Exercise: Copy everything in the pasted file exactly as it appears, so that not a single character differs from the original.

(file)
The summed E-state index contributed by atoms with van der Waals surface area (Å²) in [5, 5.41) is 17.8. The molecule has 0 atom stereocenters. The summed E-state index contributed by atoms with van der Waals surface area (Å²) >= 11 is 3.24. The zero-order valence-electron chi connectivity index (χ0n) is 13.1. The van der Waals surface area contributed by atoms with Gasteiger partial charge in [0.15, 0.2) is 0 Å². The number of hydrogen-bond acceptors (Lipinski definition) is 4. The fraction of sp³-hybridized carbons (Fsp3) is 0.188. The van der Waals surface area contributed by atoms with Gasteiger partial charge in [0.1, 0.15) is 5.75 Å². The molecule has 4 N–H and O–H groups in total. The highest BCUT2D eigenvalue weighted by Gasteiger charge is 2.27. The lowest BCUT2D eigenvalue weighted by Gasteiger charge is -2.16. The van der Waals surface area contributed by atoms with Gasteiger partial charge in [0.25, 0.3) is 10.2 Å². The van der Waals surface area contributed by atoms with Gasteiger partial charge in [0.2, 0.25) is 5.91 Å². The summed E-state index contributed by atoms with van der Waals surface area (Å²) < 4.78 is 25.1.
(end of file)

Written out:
The summed E-state index contributed by atoms with van der Waals surface area (Å²) in [5, 5.41) is 17.8. The molecule has 0 atom stereocenters. The summed E-state index contributed by atoms with van der Waals surface area (Å²) >= 11 is 3.24. The zero-order valence-electron chi connectivity index (χ0n) is 13.1. The van der Waals surface area contributed by atoms with Gasteiger partial charge in [0.15, 0.2) is 0 Å². The number of hydrogen-bond acceptors (Lipinski definition) is 4. The fraction of sp³-hybridized carbons (Fsp3) is 0.188. The van der Waals surface area contributed by atoms with Gasteiger partial charge in [0.1, 0.15) is 5.75 Å². The molecule has 4 N–H and O–H groups in total. The highest BCUT2D eigenvalue weighted by Gasteiger charge is 2.27. The lowest BCUT2D eigenvalue weighted by Gasteiger charge is -2.16. The van der Waals surface area contributed by atoms with Gasteiger partial charge in [0.25, 0.3) is 10.2 Å². The van der Waals surface area contributed by atoms with Gasteiger partial charge in [0.2, 0.25) is 5.91 Å². The summed E-state index contributed by atoms with van der Waals surface area (Å²) < 4.78 is 25.1.